The point is that we should also be celebrating the anniversary of the 15th Amendment (1870), the Indian Citizenship Act (1924), the Magnuson Act (1943), and comparable others, even if only as a way of educating the public via holidays. Perhaps if 1965 had been publicly acclaimed as The Year of the Voting Rights Act, it would not have been so easy for the Supreme Court to eviscerate it. Perhaps in understanding the jerkily progressive journey of the vote in America, we might even learn that it wasn’t until 1961 with the 23rd Amendment that Washington DC gained suffrage—for the presidential vote. To this day, the District of Columbia still has no voting congressional representatives: Congresswoman Eleanor Holmes Norton represents it and serves on House committees, and she can caucus and lobby (for a DC vote)—but she cannot vote on legislation. If we had more historic holidays—people do love holidays!—then we might actually grasp what it means that Puerto Rico, still teetering between statehood, independence, and being a colony, won citizenship for its residents in 1917, but still lacks the right for their representatives in Congress to vote on legislation. Guam, another Territory, is entitled to a delegate, but s/he is not allowed to vote on the floor of the House, and can vote only on procedural matters and when serving on House committees.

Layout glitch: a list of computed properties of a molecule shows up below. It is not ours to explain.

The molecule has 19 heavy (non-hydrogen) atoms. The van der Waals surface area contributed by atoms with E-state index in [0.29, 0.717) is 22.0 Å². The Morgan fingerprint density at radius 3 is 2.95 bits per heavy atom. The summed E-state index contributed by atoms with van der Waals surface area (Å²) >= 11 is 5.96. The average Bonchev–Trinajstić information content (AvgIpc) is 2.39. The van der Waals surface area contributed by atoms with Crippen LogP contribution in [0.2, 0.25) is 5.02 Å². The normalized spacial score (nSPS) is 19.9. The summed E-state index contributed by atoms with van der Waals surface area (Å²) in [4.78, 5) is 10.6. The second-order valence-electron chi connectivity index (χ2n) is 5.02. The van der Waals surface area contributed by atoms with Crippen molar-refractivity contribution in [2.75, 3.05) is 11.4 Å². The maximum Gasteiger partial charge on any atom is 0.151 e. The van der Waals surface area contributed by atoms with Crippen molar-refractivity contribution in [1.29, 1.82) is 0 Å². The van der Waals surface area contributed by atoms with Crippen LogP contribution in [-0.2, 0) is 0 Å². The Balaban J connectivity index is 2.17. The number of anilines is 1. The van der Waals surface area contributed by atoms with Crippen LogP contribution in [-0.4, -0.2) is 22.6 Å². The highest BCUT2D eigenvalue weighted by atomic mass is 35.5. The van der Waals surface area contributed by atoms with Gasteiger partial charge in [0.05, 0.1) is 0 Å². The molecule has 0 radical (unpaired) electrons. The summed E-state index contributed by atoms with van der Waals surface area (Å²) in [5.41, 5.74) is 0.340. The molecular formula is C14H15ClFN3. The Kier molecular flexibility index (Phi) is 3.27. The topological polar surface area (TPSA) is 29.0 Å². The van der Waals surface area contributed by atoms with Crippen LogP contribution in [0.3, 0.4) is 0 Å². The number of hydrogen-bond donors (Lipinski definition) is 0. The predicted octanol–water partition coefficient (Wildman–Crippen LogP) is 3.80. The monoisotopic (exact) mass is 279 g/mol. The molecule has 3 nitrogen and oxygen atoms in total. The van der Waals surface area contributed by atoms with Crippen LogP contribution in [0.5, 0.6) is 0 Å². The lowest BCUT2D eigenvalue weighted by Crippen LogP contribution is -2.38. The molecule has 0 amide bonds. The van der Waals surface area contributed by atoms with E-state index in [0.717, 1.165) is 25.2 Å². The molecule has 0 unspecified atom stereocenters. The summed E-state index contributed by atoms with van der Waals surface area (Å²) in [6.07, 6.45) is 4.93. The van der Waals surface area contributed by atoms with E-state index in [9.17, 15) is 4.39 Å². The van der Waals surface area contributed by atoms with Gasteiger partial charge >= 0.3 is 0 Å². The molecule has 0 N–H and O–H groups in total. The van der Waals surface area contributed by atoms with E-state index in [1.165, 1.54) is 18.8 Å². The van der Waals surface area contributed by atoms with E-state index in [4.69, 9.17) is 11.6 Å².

God, the devil, and genius are all in the details. If we cared enough to know these things. If we cared enough to demand to know these things. If we cared enough.